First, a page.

Labour leadership contender Owen Smith is promising "a new industrial revolution" to make the UK into "the workshop of the world".
In a speech in Newcastle, Mr Smith will warn that Britain is "on the cliff edge of another recession" and will call for urgent action to secure the health of the economy in the short term as well as investment in the industries of the future.
He will restate his demand for a second EU referendum on whatever deal emerges from Brexit negotiations.
And he will pledge that as Labour prime minister, he would seek to bring about "fundamental structural reform" of the economy, including by investment in high-skilled jobs in renewable energy and the creative industries.
The Pontypridd MP - who is challenging Jeremy Corbyn for the Labour leadership in a ballot of party members and supporters ending on September 24 - will accuse successive governments since the 1980s of allowing manufacturing to dwindle, while favouring the growth of the financial service sector and the creation of low-skill, low-pay jobs.
Speaking at a tech start-up centre, Mr Smith will say: "The unprecedented action taken by the Bank of England to cut interest rates to a 300-year low and expand quantitative easing shows that the British economy is on the cliff edge of another recession, with ordinary people, again, set to pay the price.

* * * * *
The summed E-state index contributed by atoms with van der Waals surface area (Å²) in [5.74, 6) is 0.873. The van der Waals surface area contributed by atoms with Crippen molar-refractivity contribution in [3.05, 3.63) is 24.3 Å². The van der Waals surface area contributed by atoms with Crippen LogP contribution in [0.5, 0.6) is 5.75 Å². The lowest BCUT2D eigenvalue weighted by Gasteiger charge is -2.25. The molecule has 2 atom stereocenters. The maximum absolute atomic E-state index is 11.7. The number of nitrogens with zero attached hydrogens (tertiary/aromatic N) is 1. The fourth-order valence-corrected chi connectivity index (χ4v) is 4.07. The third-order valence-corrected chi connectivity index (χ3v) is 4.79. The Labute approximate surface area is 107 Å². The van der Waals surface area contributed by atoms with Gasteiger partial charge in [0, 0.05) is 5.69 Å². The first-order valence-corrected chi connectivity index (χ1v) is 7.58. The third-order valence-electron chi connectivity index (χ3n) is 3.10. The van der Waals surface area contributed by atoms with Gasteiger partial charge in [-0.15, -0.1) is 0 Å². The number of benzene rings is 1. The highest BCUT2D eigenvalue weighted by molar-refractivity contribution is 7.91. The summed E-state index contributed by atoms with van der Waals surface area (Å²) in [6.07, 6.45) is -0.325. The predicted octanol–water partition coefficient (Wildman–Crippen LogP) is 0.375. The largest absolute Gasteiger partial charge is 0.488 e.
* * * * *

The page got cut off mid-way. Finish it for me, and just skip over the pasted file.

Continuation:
"Under the Tories, we face the prospect of our country being the sick man leaving Europe - unless urgent action is taken by government."
And he will add: "For too long, successive governments have allowed our economy to be too reliant on financial services and the creation of insecure, low-skilled, and low-paid jobs.
"I believe we must have a bold mission for Britain - to undergo a new industrial revolution to make Britain the workshop of the world once more.
"But this must be a revolution that is focused on the industries and the jobs of the future, not of the past.
"That means safeguarding and enhancing sectors such as the automotive industry but also investing in new industries including renewable energy and the creative industries."
Mr Smith last week challenged Mr Corbyn to join him in demanding a national vote on the EU deal achieved by Brexit Secretary David Davis. But the Labour leader later said that the party must "abide by" the result of the June 23 referendum.
Now Mr Smith will say: "I will not allow the UK to fall coughing and spluttering out of the EU door. I am resolute that the British people must be offered an opportunity to sign off the terms of a Tory deal on Europe.
"It would be wrong to give Liam Fox, Boris Johnson and David Davis a blank cheque to set the terms on the future of our economy, workers' rights and environmental protections."
The last chance to secure a vote in the leadership election came at noon on Monday, the deadline for members of affiliated trade unions and socialist societies to register as supporters of the party.
Three groups are entitled to cast a ballot in the postal vote for the new leader:
:: Labour members who joined the party before January 12;
:: Registered supporters who paid £25 to sign up between July 18 and 20;
:: Affiliated supporters, who are required to have joined their union or society before January 12 and signed up individually as supporters by August 8.